In your ~ folder is a file called .xinitrc
~ is an "alias" for /home/your_name
A dot (.) first in a file name indicates it's a hidden file so you must turn on "Show hidden files" to see it. If it does not exist - create it (text file).
Then add the following

Code: Select all

#!/usr/bin/env bash
/usr/bin/nvidia-settings --load-config-only &
exec gnome-session 
For KDE use

Code: Select all

 exec startkde 
The exec command must be the last command.
Make the file executable

Code: Select all

chmod chmod +x ~/.xinitrc
or use the GUI - right click>Properties>Permissions>Make this file executable
For the xserver to use xinitrc you must create a symlink

Code: Select all

ln -s ~/.xinitrc ~/.xsession
This starts nvidia-settings when you start gnome.

This is all that's needed.
You will have your personal settings for color and more remaining session after session.

This is not about X server Display Configuration but the other settings you find in nvidia-settings
Do not save to xorg.conf from nvidia-settings as all the special settings you may have (Beryl, touchpad etc.) will be removed.
Use the applet for screen resolution in the menu instead

I have read that for some the solution above does not work, and missed the easy solution.
A workaround is to remove --load-config-only
Then nvidia-settings open when gnome starts.
To close nvidia-settings automatically create a hidden file with some name you like in ~. I used ~/.xxx
Add the following to the file:

Code: Select all

#!/usr/bin/env bash
killall /usr/bin/nvidia-settings
Got to the Sessions tab in the menu.
Add a new "Start program" and use the ~/.xxx as target.
nvidia-settings will now close shortly after you see the desktop.
This edit makes Scorp123's remarks below somewhat unnecessary, but they aim at the original posting and are justified.
I don't have an .xinitrc file or folder. This is very confusing. Can you simplify these instructions. I just want to set my resolution to 1440x900. It should be so difficult.

Posted: Sun Sep 23, 2007 2:52 pm
by Husse
@ vinoman
Use the screen resolution tool for that - the nvidia settings are not aimed at resolution
If you read the beginning of the howto it says if youd don't have .xinitrc create it

Posted: Sun Sep 23, 2007 9:26 pm
by vinoman
The screen resolution tool didn't let me change settings to 1440x900. That's why I did the nvidia-settings. It worked and now my screen is sharp and clear. None of the instructions made much sense to me. Nobody has been able to explain why doing it the way I did it is so bad.

What if I pull out the nvidia card and go with the on-board Intel video? Would it make a difference?

You should be able to set your resolution simply with the resolution tool no matter what video card you have.

Posted: Mon Sep 24, 2007 6:18 am
by Husse
You should be able to set your resolution simply with the resolution tool no matter what video card you have.
Agreed - this is a point where work has to be done - and is done

Posted: Mon Sep 24, 2007 10:27 am
by vinoman
Will it be offered on Celena?

Posted: Mon Sep 24, 2007 5:14 pm
by Husse
Not in Celena - but perhaps in Daryna (4.0) There will be a lot of work on x in Gutsy and Daryna will be based on gutsy.
But I fear that for the really odd resolutions you may still have to add them in xorg.conf
You should know this is a problem on Windows too (don't know about Mac)

Nvidia color settings don't stick

Posted: Fri Sep 28, 2007 5:02 am
by lancest
Desktop Intel 32. I got the Nvidia custom color settings to start at login but lose them after the power management kicks in.

Posted: Fri Sep 28, 2007 8:40 am
by Stretch
Husse wrote:
You should be able to set your resolution simply with the resolution tool no matter what video card you have.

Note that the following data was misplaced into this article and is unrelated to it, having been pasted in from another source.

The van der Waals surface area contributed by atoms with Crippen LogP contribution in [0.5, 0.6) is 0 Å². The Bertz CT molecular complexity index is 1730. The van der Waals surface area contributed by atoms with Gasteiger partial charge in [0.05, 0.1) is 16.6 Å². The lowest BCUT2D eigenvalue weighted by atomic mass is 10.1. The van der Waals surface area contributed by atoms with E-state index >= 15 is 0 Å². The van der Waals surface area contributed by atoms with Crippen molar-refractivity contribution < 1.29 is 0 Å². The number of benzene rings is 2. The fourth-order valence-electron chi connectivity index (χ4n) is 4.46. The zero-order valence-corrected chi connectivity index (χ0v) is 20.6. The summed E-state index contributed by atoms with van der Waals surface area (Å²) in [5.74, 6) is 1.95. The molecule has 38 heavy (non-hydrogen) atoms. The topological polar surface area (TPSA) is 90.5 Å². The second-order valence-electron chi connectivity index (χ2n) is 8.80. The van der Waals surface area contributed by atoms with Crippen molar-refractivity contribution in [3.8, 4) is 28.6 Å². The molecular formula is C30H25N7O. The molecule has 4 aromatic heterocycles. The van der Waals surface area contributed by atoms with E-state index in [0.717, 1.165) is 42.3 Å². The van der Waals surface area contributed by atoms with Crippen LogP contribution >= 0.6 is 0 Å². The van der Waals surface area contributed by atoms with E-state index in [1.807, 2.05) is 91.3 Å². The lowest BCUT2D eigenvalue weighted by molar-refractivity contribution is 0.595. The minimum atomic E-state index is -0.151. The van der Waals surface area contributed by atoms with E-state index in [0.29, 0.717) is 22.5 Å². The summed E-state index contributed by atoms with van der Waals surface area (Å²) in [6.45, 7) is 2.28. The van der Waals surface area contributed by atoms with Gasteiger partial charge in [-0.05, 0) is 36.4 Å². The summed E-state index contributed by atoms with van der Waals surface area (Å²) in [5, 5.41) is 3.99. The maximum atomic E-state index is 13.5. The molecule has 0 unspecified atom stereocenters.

Agreed - this is a point where work has to be done - and is done
Have you guys grandr ? It's in the repositories. It puts an applet in the panel and allows you to change resolutions on the fly.

Posted: Sat Sep 29, 2007 1:22 pm
by Husse
Stretch - which application? Perhaps better than the one we have in the menu
It was not that we were thinking about, but rather that we should not have to go through editing xorg.conf for some settings that wont appear otherwise even with an applet :)

Posted: Sat Sep 29, 2007 6:37 pm
by Stretch
Perhaps I am not understanding correctly :)

I thought you wanted to change resolution to something that was already in xorg.conf. If all your resolutions are in xorg.conf then great... grandr will switch your desktop to one of those resolutions.

However if you are wanting to change to a resolution NOT in xorg.conf, then I don't know of any other way.


grandr is an applet for GNOME panel.

Posted: Sun Sep 30, 2007 7:45 am
by Husse
I did not read the post again but if I'm correct the problem where we wanted something better was for e.g. the people with wide screen resolutions (1440x900 and the like) that finds themselves having problems getting this resolution
For me and you it's not all that hard to edit xorg.conf so we get it working - but for noobs coming from Windows....

Re: How to make nvidia-settings sticky

Posted: Fri Mar 14, 2008 8:58 am
by drifter
I am a linux newbie. Only had Mint for about a month. Here is the fix that I found to be easiest for myself and it works without any problems.
I noticed that after changing Nvidia settings the program was not able to update the /etc/X11/xorg.conf file.
So what I do is this: I change my settings so that everything is perfect for my setup then I apply settings and select the update xorg.conf button but I dont update. I look at the preveiw that it itends to write to the file. I copy the preveiw and then us nano to completly replace the xorg.conf file with the preveiw (update).
For me this is the easiest and it works great. That is how I configured twinview.

Re: How to make nvidia-settings sticky

Posted: Mon Jul 20, 2009 1:45 pm
by Husse
create a symlink
That's the same as Right click > Make link :)
I have stopped using nvidia (mostly) but I think it's sufficient to run nvidia-settings as root now, but perhaps this is still needed for gamma etc

Re: How to make nvidia-settings sticky

Posted: Sun Aug 23, 2009 11:16 am
by Egorama
Great post! That's one more niggle nailed.